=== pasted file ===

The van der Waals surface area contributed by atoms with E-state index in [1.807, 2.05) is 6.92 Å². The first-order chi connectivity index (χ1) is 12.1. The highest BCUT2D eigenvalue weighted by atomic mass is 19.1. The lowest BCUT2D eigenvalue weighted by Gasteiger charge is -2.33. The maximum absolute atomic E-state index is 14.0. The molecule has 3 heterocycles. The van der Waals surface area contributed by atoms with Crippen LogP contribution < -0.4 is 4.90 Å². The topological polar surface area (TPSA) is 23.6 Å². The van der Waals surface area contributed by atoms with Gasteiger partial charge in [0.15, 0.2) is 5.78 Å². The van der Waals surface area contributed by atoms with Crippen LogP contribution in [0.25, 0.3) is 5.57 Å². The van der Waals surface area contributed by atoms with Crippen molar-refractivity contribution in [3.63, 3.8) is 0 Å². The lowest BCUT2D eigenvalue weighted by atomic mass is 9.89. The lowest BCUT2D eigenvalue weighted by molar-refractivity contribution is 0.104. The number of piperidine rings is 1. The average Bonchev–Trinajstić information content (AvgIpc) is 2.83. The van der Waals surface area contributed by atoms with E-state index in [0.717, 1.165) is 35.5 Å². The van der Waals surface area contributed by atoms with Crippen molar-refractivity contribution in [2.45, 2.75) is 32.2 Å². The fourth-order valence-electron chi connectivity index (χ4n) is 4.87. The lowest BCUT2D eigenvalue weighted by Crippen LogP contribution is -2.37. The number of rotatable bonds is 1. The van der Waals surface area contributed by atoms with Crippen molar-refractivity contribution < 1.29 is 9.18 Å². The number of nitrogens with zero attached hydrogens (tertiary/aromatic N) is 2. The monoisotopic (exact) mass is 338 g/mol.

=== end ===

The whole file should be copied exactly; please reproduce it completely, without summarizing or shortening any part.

The van der Waals surface area contributed by atoms with E-state index in [1.807, 2.05) is 6.92 Å². The first-order chi connectivity index (χ1) is 12.1. The highest BCUT2D eigenvalue weighted by atomic mass is 19.1. The lowest BCUT2D eigenvalue weighted by Gasteiger charge is -2.33. The maximum absolute atomic E-state index is 14.0. The molecule has 3 heterocycles. The van der Waals surface area contributed by atoms with Crippen LogP contribution < -0.4 is 4.90 Å². The topological polar surface area (TPSA) is 23.6 Å². The van der Waals surface area contributed by atoms with Gasteiger partial charge in [0.15, 0.2) is 5.78 Å². The van der Waals surface area contributed by atoms with Crippen LogP contribution in [0.25, 0.3) is 5.57 Å². The van der Waals surface area contributed by atoms with Crippen molar-refractivity contribution in [3.63, 3.8) is 0 Å². The lowest BCUT2D eigenvalue weighted by atomic mass is 9.89. The lowest BCUT2D eigenvalue weighted by molar-refractivity contribution is 0.104. The number of piperidine rings is 1. The average Bonchev–Trinajstić information content (AvgIpc) is 2.83. The van der Waals surface area contributed by atoms with E-state index in [0.717, 1.165) is 35.5 Å². The van der Waals surface area contributed by atoms with Crippen molar-refractivity contribution in [2.45, 2.75) is 32.2 Å². The fourth-order valence-electron chi connectivity index (χ4n) is 4.87. The lowest BCUT2D eigenvalue weighted by Crippen LogP contribution is -2.37. The number of rotatable bonds is 1. The van der Waals surface area contributed by atoms with Crippen molar-refractivity contribution < 1.29 is 9.18 Å². The number of nitrogens with zero attached hydrogens (tertiary/aromatic N) is 2. The monoisotopic (exact) mass is 338 g/mol.